Ray Dalio (Trades, Portfolio) is the founder of the largest hedge fund on the planet, Bridgewater Associates. With over $160 billion in assets under management, his investment company has some of the best performance statistics of any manager over the long term. His Pure Alpha Fund (the largest) has lost money only three times in 20 years, producing a near 20% annual compound return before fees.
While you need an initial investment of $100 million and at least $5 billion in total investable assets to buy into his funds, individual investors can glean some of Dalio’s best ideas from his SEC filings every quarter. Two major holdings stick out.
According to his latest filings on March 31, 2015, Bridgewater has 36% of its investments in the Vanguard MSCI Emerging Markets ETF (VWO) and another 24% in iShares MSCI Emerging Markets Index ETF (EEM). This means that a combined 60% of the guru’s investment portfolio is in emerging market ETFs.
The bet isn’t new or short term, either. One year ago, his portfolio reported having 58.4% in the two funds, two years ago 58.7%, and three ago 35.3%. So the bet has been ongoing and actually nearly doubled over the last three years to comprise nearly two-thirds of his entire portfolio.
The basic pitch of emerging market ETFs is one of rapid industrialization, favorable demographics and growing consumerism. While these are still massive tailwinds, it looks like Dalio is simply playing a mean to reversion. Looking at the performance of emerging markets, it's clear that Dalio is making a contrarian bet. Despite spending the earlier part of the century consistently near the top of performance charts, emerging market funds (shown as “EME” in the chart below) have spent three of the past four years severely lagging nearly every other investment category.
Over the past five years, both the EEM and VWO funds have returned more than 100% less than the S&P 500 Index (SPY). It’s no wonder that current investor sentiment surrounding emerging markets is so low.
A survey last year of 700 pension plans, sovereign wealth funds, consultants, asset managers and fund distributors in 30 countries, with combined assets of $29.7 trillion, found that sentiment towards emerging markets is near all-time lows.
"About 59% of respondents are now either deserters from the developing world (saying “time to get out”), cynics (“just another fad”) or skeptics (“I remain to be convinced”). This is up from 39% in 2012. The believers have virtually halved, to just 20%. Emerging markets account for more than 80% of the world’s population, more than 70% of its land mass and foreign exchange reserves, and half its economic output, yet only 15% of global equity market capitalization."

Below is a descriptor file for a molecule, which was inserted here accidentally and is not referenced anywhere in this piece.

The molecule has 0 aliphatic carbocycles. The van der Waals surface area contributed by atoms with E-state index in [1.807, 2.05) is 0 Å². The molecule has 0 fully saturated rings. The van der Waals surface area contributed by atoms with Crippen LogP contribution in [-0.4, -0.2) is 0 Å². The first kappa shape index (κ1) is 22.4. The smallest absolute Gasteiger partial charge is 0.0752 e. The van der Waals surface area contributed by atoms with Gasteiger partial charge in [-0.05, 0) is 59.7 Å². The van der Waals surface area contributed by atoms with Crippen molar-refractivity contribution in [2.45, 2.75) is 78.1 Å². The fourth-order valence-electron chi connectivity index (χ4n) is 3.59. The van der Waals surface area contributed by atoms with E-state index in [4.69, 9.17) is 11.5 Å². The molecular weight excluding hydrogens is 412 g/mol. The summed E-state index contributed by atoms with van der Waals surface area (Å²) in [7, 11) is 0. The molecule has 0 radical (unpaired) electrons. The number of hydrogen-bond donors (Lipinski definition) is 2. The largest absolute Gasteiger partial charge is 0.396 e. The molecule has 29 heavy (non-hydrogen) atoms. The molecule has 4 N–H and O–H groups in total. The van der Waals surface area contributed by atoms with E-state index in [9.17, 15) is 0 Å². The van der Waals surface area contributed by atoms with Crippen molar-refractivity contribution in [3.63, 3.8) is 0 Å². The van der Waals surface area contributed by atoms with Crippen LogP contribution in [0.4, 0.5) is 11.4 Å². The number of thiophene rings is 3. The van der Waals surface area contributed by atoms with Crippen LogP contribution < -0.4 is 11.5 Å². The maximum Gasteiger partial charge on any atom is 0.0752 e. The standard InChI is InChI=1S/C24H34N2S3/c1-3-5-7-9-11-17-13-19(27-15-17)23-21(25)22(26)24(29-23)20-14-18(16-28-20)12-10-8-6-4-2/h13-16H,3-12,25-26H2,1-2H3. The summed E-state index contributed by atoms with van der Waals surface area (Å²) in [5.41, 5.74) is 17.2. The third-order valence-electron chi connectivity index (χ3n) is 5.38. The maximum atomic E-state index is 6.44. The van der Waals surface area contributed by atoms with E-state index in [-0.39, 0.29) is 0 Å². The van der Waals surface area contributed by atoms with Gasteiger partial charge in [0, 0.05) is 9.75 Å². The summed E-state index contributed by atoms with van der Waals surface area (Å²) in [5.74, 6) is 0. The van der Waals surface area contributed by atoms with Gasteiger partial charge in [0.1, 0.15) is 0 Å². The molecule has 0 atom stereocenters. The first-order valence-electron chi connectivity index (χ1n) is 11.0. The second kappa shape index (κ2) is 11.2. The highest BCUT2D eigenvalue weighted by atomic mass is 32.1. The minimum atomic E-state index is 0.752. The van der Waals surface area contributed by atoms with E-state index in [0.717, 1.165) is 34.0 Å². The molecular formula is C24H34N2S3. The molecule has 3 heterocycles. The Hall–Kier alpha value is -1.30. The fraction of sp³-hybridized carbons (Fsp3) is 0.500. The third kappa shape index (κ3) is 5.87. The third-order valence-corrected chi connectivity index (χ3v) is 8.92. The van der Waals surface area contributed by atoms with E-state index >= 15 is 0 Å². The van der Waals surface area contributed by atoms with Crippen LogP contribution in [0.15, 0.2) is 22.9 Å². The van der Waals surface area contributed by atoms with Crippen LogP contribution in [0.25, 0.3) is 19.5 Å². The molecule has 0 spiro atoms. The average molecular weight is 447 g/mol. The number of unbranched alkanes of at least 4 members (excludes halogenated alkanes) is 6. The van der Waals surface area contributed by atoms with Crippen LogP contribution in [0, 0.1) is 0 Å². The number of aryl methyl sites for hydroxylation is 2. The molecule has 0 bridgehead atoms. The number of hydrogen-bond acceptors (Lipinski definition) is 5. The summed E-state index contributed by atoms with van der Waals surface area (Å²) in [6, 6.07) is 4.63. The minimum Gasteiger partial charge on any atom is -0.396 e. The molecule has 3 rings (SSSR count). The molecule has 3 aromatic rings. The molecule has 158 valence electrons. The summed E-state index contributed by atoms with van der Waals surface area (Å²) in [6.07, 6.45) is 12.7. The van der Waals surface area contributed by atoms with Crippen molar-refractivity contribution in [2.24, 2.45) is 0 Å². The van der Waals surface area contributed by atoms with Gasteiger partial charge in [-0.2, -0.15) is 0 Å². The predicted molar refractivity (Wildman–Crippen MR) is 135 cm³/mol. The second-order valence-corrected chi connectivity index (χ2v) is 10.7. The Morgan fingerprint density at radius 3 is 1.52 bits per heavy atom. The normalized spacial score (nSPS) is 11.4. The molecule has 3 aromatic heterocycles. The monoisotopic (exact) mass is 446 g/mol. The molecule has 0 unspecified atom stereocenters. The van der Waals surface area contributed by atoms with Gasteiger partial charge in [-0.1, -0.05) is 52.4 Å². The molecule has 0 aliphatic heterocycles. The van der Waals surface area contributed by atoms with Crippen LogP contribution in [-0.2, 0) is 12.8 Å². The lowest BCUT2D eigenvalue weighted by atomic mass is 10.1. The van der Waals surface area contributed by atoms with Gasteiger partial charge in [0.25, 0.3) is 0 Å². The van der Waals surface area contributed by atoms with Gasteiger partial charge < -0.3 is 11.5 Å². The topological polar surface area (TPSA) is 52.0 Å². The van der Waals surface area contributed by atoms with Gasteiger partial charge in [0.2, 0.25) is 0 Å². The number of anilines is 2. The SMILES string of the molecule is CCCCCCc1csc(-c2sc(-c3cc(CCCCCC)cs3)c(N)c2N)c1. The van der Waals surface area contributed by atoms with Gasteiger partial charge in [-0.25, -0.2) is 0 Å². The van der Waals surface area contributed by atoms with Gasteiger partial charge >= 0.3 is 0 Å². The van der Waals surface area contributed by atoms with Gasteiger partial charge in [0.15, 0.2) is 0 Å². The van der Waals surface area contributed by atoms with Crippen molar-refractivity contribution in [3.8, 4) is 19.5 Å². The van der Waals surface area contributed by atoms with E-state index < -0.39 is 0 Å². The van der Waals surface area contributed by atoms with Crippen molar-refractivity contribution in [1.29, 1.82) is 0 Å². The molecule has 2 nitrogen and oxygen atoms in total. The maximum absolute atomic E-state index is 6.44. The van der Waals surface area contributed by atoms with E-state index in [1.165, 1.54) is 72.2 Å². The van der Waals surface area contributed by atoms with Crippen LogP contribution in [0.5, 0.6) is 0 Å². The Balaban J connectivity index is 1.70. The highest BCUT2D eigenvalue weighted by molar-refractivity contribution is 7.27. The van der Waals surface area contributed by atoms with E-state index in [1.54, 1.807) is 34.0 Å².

This massive underperformance is a large contributor to Jeremy Grantham (Trades, Portfolio)’s firm (Grantham Mayo van Otterloo) believing emerging markets will be one of the only asset classes over the next seven years to experience positive real returns. Using statistical analysis and mean reversion techniques, they believe that emerging markets are the best bet for any return on investment over the medium to long-term. Below is their latest seven-year forecast.
The valuation of emerging market funds is understandably low. Despite spending most of the previous decade at sky-high multiples due to high growth rates, emerging market funds now trade at a discount to domestic markets. While the S&P 500 trades at 20 times earnings, Vanguard’s emerging market ETF only trades at 14 times. With a current yield of 2.61%, this emerging market ETF also beats the S&P 500’s meager 1.87% dividend. In previous decades, this would be a rare occurence.
It’s no wonder one of the most successful investors of our time has over half of his assets invested in two low-cost emerging market ETFs. After a long period of underperformance, emerging markets are clearly out of favor. However, investors now get a rare chance to buy these funds at a 30% discount to domestic ETFs such as the SPY on a P/E basis. With a higher dividend yield as well, it looks best to follow the smart money.